The third section of the Trotskyist movement in Britain has been led since 1959 by Gerry Healy, a man few people would have heard of before late October of this year. Those of us who had heard of Healy know him as by far the craziest of the would-be Lenins: a man who uses violence as an answer to his opponents (the present writer was once the recipient of some of it) and is known throughout the Left for his fanatical passion for demagogic. leadership. Healy started as leader of the Socialist Labour League, formed not long after leaving the RCP, and this became the Workers’ Revolutionary Party. It is difficult to trust any membership figures for the WRP: at most the party might have had 10,000 and until its recent split claimed 6-7.000 members, but it probably had far fewer and even less who were active. Despite its small size the WRP published a daily newspaper called Newsline (with racing tips and all) and was able to stage large-scale rallies. It has been alleged that the party received financial assistance from the Libyan dictatorship; certainly. it has received huge donations from its most famous member, the actress Vanessa Redgrave, as well as her brother, Corin, both WRP leaders. The WRP tended to recruit quite a few of its members from the actors’ trade union. Equity, and it is no coincidence that some of the daftest working-class policies were devised by leaders who more often than not had no experience of working-class life. The top man in the WRP was always Gerry Healy: it was he who was seated on a large, throne-like chair on a podium at WRP rallies at Alexandra Palace.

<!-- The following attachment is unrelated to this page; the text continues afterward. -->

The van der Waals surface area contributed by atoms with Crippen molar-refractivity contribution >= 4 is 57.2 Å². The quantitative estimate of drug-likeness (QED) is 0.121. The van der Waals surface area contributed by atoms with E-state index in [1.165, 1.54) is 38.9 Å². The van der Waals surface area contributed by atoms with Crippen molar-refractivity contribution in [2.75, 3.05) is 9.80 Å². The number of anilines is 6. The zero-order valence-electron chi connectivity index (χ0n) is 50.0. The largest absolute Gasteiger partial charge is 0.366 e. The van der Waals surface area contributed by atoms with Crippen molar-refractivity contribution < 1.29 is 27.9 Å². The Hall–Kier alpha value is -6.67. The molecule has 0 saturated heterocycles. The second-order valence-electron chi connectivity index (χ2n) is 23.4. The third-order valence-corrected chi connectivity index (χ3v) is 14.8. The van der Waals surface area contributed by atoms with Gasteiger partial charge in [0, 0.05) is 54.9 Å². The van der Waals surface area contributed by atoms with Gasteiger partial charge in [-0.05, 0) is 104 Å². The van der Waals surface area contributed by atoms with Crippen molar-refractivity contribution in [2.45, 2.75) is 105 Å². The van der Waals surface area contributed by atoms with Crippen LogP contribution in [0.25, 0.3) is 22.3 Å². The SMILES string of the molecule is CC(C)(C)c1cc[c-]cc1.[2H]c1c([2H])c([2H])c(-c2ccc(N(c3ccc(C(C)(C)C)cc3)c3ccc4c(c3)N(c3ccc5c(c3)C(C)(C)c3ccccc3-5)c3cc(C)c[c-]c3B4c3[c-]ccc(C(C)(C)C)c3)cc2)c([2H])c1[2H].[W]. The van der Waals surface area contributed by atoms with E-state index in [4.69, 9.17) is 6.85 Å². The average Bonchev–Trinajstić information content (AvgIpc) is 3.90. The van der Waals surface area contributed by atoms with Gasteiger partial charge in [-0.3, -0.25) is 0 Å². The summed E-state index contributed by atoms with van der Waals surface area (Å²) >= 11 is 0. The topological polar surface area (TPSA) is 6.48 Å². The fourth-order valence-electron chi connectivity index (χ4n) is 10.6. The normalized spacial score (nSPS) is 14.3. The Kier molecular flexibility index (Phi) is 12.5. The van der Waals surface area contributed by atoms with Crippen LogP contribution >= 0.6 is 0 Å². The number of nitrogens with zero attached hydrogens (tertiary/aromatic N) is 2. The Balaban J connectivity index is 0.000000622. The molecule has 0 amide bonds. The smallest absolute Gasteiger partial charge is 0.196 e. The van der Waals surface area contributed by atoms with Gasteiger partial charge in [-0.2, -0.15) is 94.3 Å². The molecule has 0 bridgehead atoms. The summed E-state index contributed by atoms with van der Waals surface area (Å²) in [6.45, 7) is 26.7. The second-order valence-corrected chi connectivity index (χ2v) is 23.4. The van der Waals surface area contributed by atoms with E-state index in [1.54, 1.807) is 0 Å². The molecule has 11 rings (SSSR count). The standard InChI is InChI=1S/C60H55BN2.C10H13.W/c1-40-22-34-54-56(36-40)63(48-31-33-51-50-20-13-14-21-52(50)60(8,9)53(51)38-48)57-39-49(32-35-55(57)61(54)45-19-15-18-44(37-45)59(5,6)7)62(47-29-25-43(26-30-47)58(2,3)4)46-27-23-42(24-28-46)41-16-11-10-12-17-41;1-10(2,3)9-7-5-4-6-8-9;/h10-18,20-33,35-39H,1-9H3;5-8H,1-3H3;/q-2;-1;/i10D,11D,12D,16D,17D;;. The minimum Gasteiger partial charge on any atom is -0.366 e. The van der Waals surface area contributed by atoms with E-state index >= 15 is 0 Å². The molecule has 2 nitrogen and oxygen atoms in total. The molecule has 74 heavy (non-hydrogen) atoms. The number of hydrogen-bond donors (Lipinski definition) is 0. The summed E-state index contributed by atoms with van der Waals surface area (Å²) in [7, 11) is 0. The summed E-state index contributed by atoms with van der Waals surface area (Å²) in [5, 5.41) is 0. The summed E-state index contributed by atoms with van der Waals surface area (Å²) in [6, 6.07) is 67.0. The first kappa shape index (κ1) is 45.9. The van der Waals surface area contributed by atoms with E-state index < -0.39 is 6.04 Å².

In mid-October 1985 those of us who bothered to look at Newsline were stunned by the front-page headline: HEALY EXPELLED. This was equivalent to the Roman Catholic Church expelling the Pope. Did our eyes deceive us? But no, the front page of Newsline continued to run the story for days: the leader had been ousted. This is the first time in British Trotskyist history that one of the triumvirate (Cliff, Grant and Healy) had been thrown out of one of their own parties.
It is difficult to get to the bottom of the recent WRP split and, from the point of view of establishing socialism, it is not of much importance. But there are lessons to be learnt from what has happened. According to Newsline, Healy was expelled for using WRP-owned flats as a base for taking advantage of twenty-six female members. If this is true, then Healy and they are the victims of all that goes with the vanguardist approach to life. If a man is given power over other people it is not surprising when he takes advantage of them. If women workers are taken in by Healy’s nonsense in the political arena, who is surprised if they are taken in by him sexually? It is quite likely, however, that the grounds for the Healy expulsion are utterly fraudulent and the story has been concocted in order to discredit a leader the WRP has spent over a quarter of a century urging workers to admire.